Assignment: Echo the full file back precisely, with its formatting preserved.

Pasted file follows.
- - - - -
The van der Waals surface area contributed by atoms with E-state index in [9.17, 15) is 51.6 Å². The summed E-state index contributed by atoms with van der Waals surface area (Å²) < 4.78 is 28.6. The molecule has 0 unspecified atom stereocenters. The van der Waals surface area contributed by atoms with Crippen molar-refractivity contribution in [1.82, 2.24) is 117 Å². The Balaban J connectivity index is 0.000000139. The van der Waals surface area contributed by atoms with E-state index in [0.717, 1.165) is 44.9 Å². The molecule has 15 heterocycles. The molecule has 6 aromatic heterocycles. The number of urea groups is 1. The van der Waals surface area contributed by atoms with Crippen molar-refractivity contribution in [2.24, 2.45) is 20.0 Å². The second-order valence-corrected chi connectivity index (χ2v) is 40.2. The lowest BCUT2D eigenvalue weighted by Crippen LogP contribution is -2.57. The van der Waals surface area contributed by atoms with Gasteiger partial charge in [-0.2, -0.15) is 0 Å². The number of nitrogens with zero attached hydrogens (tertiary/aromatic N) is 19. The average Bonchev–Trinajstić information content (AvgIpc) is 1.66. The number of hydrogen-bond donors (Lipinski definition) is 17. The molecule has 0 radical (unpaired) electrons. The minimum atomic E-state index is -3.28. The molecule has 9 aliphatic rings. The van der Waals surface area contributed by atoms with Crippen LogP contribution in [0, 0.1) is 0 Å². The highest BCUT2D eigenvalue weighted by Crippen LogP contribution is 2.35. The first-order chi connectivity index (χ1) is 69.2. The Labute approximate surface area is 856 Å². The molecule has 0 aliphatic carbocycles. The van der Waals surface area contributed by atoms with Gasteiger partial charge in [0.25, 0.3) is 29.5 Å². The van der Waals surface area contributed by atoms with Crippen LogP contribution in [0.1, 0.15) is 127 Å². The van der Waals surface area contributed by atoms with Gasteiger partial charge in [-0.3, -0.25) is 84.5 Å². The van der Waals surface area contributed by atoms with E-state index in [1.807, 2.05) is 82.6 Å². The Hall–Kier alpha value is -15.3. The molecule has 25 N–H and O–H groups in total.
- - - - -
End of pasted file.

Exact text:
The van der Waals surface area contributed by atoms with E-state index in [9.17, 15) is 51.6 Å². The summed E-state index contributed by atoms with van der Waals surface area (Å²) < 4.78 is 28.6. The molecule has 0 unspecified atom stereocenters. The van der Waals surface area contributed by atoms with Crippen molar-refractivity contribution in [1.82, 2.24) is 117 Å². The Balaban J connectivity index is 0.000000139. The van der Waals surface area contributed by atoms with E-state index in [0.717, 1.165) is 44.9 Å². The molecule has 15 heterocycles. The molecule has 6 aromatic heterocycles. The number of urea groups is 1. The van der Waals surface area contributed by atoms with Crippen molar-refractivity contribution in [2.24, 2.45) is 20.0 Å². The second-order valence-corrected chi connectivity index (χ2v) is 40.2. The lowest BCUT2D eigenvalue weighted by Crippen LogP contribution is -2.57. The van der Waals surface area contributed by atoms with Gasteiger partial charge in [-0.2, -0.15) is 0 Å². The number of nitrogens with zero attached hydrogens (tertiary/aromatic N) is 19. The average Bonchev–Trinajstić information content (AvgIpc) is 1.66. The number of hydrogen-bond donors (Lipinski definition) is 17. The molecule has 0 radical (unpaired) electrons. The minimum atomic E-state index is -3.28. The molecule has 9 aliphatic rings. The van der Waals surface area contributed by atoms with Crippen LogP contribution in [0, 0.1) is 0 Å². The highest BCUT2D eigenvalue weighted by Crippen LogP contribution is 2.35. The first-order chi connectivity index (χ1) is 69.2. The Labute approximate surface area is 856 Å². The molecule has 0 aliphatic carbocycles. The van der Waals surface area contributed by atoms with Gasteiger partial charge in [0.25, 0.3) is 29.5 Å². The van der Waals surface area contributed by atoms with Crippen LogP contribution in [0.1, 0.15) is 127 Å². The van der Waals surface area contributed by atoms with Gasteiger partial charge in [-0.3, -0.25) is 84.5 Å². The van der Waals surface area contributed by atoms with E-state index in [1.807, 2.05) is 82.6 Å². The Hall–Kier alpha value is -15.3. The molecule has 25 N–H and O–H groups in total.